Post removed.

General heraldry discussion forums covering all nations of the world.
User avatar
Martin Goldstraw
Site Admin
Posts: 1120
Joined: 21 Apr 2010, 17:27
Location: Shropshire, England.
Contact:

Re: South African Bureau of Heraldry

Postby Martin Goldstraw » 18 Nov 2014, 10:06

andrewkerensky wrote:So I queried the Court of Lyon again about why I was unable to apply for a Coat of Arms directly from them, not that I expected any joy and they explained they do not like to 'invade' south of the border in reference to jurisdiction by granting arms but where pleased to hear I was able to obtain arms from the 'South African State Herald'. So good to hear that the Court of Lyon recognise the BoH as a legitimate body in respect to Heraldry and the registration there of.


The test of recognition often comes upon attempted matriculation when someone with "foreign" arms finds themselves under the jurisdiction of the Lyon Court (for example moving to reside in Scotland) and wishes to continue to use their arms. Lyon Court closed the doors on Spanish registrations and, if I recall correctly, has recently stopped matriculating Irish granted arms. I believe that there may also be difficulties with Canadian arms simply because there is a difference in the destination of the arms etc.* Will Lyon record arms granted in South Africa (a matriculation) in his Register? I can't see any reason why not, but I'm not the Lord Lyon.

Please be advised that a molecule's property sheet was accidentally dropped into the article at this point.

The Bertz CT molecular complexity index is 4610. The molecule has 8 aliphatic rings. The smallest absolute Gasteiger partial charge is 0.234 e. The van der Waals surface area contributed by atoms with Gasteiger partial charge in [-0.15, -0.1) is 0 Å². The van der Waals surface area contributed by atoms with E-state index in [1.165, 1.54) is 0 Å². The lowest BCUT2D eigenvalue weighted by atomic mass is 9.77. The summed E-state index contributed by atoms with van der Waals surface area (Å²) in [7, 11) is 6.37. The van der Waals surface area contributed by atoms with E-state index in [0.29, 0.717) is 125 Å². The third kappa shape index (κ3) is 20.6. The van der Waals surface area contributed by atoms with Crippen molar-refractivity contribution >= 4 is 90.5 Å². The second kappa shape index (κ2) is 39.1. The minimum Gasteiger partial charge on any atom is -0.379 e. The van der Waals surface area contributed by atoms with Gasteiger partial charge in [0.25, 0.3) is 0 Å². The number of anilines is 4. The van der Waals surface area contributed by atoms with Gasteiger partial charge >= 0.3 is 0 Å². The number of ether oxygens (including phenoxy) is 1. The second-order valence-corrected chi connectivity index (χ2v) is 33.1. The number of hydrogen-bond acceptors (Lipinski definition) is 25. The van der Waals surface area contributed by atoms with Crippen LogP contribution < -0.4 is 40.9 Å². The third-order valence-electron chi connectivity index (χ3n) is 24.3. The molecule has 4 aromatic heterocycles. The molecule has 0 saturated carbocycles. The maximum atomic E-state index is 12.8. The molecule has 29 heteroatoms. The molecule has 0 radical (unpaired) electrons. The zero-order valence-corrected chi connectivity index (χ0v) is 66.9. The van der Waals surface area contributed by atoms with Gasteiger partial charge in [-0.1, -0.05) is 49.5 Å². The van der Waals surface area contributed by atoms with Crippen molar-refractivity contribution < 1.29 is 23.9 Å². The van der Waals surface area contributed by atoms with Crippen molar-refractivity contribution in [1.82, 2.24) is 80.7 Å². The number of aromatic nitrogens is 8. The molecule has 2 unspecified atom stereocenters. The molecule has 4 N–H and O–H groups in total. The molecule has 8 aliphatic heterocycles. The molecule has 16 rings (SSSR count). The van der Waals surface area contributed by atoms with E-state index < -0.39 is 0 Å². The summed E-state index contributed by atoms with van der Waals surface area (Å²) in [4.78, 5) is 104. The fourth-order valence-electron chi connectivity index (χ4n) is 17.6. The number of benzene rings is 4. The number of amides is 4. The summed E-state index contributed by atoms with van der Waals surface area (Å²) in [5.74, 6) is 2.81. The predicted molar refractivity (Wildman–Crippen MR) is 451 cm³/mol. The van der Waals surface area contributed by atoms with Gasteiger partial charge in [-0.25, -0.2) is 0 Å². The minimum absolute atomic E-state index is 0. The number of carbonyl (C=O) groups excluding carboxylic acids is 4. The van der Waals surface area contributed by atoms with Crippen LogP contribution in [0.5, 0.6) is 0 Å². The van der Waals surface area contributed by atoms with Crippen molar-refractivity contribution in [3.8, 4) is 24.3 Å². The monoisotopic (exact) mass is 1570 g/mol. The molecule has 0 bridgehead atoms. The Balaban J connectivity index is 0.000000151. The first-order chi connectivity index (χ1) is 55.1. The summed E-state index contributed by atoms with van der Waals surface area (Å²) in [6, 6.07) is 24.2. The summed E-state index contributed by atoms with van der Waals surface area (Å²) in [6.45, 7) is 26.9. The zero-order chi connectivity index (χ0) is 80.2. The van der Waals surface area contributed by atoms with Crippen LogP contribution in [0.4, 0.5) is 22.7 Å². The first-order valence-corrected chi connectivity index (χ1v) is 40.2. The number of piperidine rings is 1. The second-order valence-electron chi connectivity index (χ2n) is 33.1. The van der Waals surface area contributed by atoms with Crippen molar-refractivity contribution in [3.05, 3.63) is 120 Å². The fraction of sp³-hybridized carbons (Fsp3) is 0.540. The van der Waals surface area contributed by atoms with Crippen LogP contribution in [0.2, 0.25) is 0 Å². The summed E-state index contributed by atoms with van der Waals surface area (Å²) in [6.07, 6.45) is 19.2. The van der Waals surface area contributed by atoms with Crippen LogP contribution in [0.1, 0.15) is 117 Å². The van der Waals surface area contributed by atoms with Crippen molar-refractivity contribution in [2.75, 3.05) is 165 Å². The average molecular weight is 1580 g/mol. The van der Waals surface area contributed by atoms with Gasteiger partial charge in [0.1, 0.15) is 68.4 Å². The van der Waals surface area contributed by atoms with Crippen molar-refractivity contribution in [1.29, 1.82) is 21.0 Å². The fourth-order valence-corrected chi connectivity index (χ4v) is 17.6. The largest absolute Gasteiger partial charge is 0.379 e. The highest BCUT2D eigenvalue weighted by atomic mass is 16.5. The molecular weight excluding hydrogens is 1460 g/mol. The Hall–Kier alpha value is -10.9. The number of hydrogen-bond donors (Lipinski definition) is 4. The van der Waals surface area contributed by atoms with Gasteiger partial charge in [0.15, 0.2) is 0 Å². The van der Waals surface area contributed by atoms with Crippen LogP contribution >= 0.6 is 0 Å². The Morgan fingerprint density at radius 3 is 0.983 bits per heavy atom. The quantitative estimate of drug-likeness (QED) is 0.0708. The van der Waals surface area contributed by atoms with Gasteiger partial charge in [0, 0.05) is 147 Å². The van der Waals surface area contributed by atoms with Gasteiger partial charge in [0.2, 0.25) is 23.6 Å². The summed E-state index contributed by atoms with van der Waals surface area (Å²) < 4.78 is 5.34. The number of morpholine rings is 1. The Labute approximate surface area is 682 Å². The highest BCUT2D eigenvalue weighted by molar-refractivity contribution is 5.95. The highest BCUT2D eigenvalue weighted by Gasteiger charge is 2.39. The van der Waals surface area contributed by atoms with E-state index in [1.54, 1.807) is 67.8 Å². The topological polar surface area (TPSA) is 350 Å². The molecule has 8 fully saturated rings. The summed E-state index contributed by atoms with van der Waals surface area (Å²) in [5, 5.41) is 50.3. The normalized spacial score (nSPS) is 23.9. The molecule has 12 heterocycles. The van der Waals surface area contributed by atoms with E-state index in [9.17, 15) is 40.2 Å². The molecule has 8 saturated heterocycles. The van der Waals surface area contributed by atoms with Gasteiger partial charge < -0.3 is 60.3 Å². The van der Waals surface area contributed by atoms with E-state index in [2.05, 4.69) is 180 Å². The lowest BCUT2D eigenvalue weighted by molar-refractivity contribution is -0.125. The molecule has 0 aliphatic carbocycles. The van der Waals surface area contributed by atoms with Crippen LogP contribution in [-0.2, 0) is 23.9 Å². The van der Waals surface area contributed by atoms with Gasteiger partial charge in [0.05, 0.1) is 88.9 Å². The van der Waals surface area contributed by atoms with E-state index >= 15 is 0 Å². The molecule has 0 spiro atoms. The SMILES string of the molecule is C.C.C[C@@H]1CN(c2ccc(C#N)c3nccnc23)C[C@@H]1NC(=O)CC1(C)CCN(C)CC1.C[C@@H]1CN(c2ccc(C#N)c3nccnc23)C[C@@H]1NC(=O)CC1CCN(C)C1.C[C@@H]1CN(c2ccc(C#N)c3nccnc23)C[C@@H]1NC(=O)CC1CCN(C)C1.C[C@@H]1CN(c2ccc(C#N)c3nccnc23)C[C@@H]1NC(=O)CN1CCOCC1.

* I should say that I believe that despite the fact that there may be some difficulty in matriculating Canadian granted arms in Scotland, this is for possibly quite unique reasons (another topic altogether), they are nevertheless fully recognised by Lyon as arms emanating from a grant whereas Spanish arms "recorded" by the various Chronistas are not deemed to be grants and are most likely (in my humble opinion) seen as assumed arms which have been recorded in a private register.
Martin Goldstraw
Cheshire Heraldry
http://cheshire-heraldry.org.uk

User avatar
Chris Green
Posts: 2773
Joined: 10 Jul 2012, 13:06
Location: Karlstad, Sweden

Re: South African Bureau of Heraldry

Postby Chris Green » 20 Nov 2014, 06:43

andrewkerensky wrote:
Martin Goldstraw wrote:Will Lyon record arms granted in South Africa (a matriculation) in his Register? I can't see any reason why not, but I'm not the Lord Lyon.


I recall reading somewhere (sorry can't reference it but think the info was gleaned fom Xmarksthescot.com) that Lyon will look favourably upon arms issued by the BoH. Not that it matters as I reside in North Yorkshire.


I should perhaps point out that the College of Arms would be unlikely to "look favourably" on a grant of arms to a citizen of England, residing within its jurisdiction, by the heraldic authority of a nation with which that person has no connection. Both the South African Bureau and the Spanish Cronistas seem to take a somewhat cavalier approach as to whether applicants have any link to their countries either by birth, residence or heritage.
Chris Green
IAAH President

Apohypaton

User avatar
JMcMillan
Posts: 564
Joined: 13 Jul 2012, 22:33
Location: United States

Re: South African Bureau of Heraldry

Postby JMcMillan » 20 Nov 2014, 12:23